The Opequon, a clear and pleasing stream, meandered through the lower reaches of the great Valley, through a fertile, lovely country, as yet not greatly scored and blackened by war's torch and harrow. An easy ride to the westward and you arrived in Winchester, beloved of Lieutenant-General T. J. Jackson and the 2d Army Corps. As the autumn advanced, the banks of the Opequon, the yet thick forests that stretched toward the Potomac, the great maples, and oaks and gums and hickories that rose, singly or in clusters, from the rolling farm lands, put on a most gorgeous colouring. The air was mellow and sunny. From the camp-fires, far and near, there came always a faint pungent smell of wood smoke. Curls of blue vapour rose from every glade. The land seemed bathed in Indian summer.

Through it in the mellow sunlight, beneath the crimson of the gums, the lighter red of the maples, the yellow of the hickories, the 2d Army Corps found itself for weeks back on the drill ground. The old Army of the Valley crowed and clapped on the back the Light Division and D. H. Hill's troops. "Old times come again! Jest like we used to do at Winchester! Chirk up, you fellows! Your drill's improving every day. Old Jack'll let up on you after a while. Lord! it used to be seven hours a day!"

Not only did the 2d Corps drill, it refitted. Mysteriously there came from Winchester a really fair amount of shoes and clothing. Only the fewest were now actually barefoot. In every regiment there went on, too, a careful cobbling. If by any means a shoe could be made to do, it was put in that position. Uniforms were patched and cleaned, and every day was washing day. All the hillsides were spread with soldiers' shirts. The red leaves drifting down on them looked like blood-stains, but the leaves could be brushed away. The men, standing in the Opequon, whistled as they rubbed and wrung. Every day the recovered from hospitals, and the footsore stragglers, and the men detached or furloughed, came home to camp. There came in recruits, too-men who last year were too old, boys who last year were not old enough. "Look here, boys! Thar goes Father Time!-No, it's Rip Van Winkle!"-"No, it's Santa Claus!-Anyhow, he's going to fight!" "Look here, boys! here comes another cradle. Good Lord, he's just a toddler! He don't see a razor in his dreams yet! Quartermaster's out of nursing-bottles!" "Shet up! the way those children fight's a caution!"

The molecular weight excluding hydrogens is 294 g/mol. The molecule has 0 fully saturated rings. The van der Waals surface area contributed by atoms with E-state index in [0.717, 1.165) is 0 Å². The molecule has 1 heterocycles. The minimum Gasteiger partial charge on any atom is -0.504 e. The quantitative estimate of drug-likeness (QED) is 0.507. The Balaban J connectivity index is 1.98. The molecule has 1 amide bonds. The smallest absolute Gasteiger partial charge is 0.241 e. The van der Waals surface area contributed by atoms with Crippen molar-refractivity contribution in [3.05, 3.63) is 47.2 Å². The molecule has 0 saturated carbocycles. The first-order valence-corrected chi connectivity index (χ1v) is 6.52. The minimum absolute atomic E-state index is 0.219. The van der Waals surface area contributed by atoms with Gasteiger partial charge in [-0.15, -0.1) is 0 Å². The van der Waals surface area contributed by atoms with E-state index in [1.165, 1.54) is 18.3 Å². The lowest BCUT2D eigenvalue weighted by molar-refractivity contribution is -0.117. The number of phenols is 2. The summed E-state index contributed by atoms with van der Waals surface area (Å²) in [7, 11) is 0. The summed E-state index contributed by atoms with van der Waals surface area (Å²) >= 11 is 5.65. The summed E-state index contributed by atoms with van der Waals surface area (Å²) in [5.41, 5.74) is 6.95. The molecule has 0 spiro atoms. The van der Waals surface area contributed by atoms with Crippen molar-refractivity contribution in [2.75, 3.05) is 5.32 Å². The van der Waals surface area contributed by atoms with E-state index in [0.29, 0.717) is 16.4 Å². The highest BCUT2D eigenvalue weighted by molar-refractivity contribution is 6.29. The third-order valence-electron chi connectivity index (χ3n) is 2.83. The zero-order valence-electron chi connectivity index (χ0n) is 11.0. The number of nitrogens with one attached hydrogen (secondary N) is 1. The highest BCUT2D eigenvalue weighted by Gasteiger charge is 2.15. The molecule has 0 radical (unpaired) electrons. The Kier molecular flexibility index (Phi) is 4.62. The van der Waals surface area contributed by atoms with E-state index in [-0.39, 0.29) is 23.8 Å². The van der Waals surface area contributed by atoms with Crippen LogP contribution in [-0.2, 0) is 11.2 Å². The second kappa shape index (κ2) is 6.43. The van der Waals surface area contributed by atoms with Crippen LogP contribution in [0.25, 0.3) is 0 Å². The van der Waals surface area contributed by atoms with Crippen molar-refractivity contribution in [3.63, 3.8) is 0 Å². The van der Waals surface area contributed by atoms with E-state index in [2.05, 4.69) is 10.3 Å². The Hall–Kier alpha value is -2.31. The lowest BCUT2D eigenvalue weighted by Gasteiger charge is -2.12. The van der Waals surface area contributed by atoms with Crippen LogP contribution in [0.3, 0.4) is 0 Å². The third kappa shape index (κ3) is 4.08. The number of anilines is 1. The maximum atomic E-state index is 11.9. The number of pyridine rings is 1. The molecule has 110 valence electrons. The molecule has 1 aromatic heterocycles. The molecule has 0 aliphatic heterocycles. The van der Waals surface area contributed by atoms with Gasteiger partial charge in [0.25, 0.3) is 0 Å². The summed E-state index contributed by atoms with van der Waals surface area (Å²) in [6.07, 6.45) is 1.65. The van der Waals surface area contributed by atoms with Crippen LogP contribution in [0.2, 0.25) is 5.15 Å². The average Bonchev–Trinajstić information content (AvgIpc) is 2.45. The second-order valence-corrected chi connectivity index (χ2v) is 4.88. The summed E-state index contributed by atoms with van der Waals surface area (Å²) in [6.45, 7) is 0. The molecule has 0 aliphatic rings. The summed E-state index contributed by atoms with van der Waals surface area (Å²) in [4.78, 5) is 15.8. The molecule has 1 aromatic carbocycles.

October drifted on, smooth as the Opequon. Red and yellow leaves drifted down, wood smoke arose, sound was wrapped as in fine wool, dulled everywhere to sweetness. Whirring insects, rippling water, the wood-chopper's axe, the whistling soldiers, the drum-beat, the bugle-call, all were swept into a smooth current, steady, almost droning, somewhat dream-like. The 2d Corps would have said that it was a long time on the Opequon, but that on the whole it found the place a pleasing land of drowsy-head.

Visitors came to the Opequon; parties from Winchester, officers from the 1st Corps commanded by Longstreet and encamped a few miles to the eastward, officers from the headquarters of the commander-in-chief. General Lee came himself on Traveller, and with Stonewall Jackson rode along the Opequon, under the scarlet maples. One day there appeared a cluster of Englishmen, Colonel the Honourable Garnet Wolseley; the Special Correspondent of the Times, the Honourable Francis Lawley, and the Special Correspondent of the Illustrated London News, Mr. Frank Vizetelly. General Lee had sent them over under the convoy of an officer, with a note to Stonewall Jackson.

My dear General,-These gentlemen very especially wish to make your acquaintance. Yours,

R. E. LEE.

They made it, beneath a beautiful, tall, crimson gum tree, where on a floor of fallen leaves Lieutenant-General T. J. Jackson's tent was pitched. A camp-stool, a wooden chair, and two boxes were placed. There was a respectful silence while the Opequon murmured by, then Garnet Wolseley spoke of the great interest which England-Virginia's mother country-was taking in this struggle.

"Yes, sir," said Jackson. "It would be natural for a mother to take an even greater interest."

"And the admiration, general, with which we have watched your career-the career of genius, if I may say so! By Jove-"

"Yes, sir. It is not my career. God has the matter in hand."

"Well, He knows how to pick his lieutenants!-You have the most ideal place for a camp, general! But, I suppose, before these coloured leaves all fall you will be moving?"

"It is an open secret, I suppose, sir," said the corresponden

t of the Times, "that when McClellan does see fit to cross you will meet him east of the Blue Ridge?"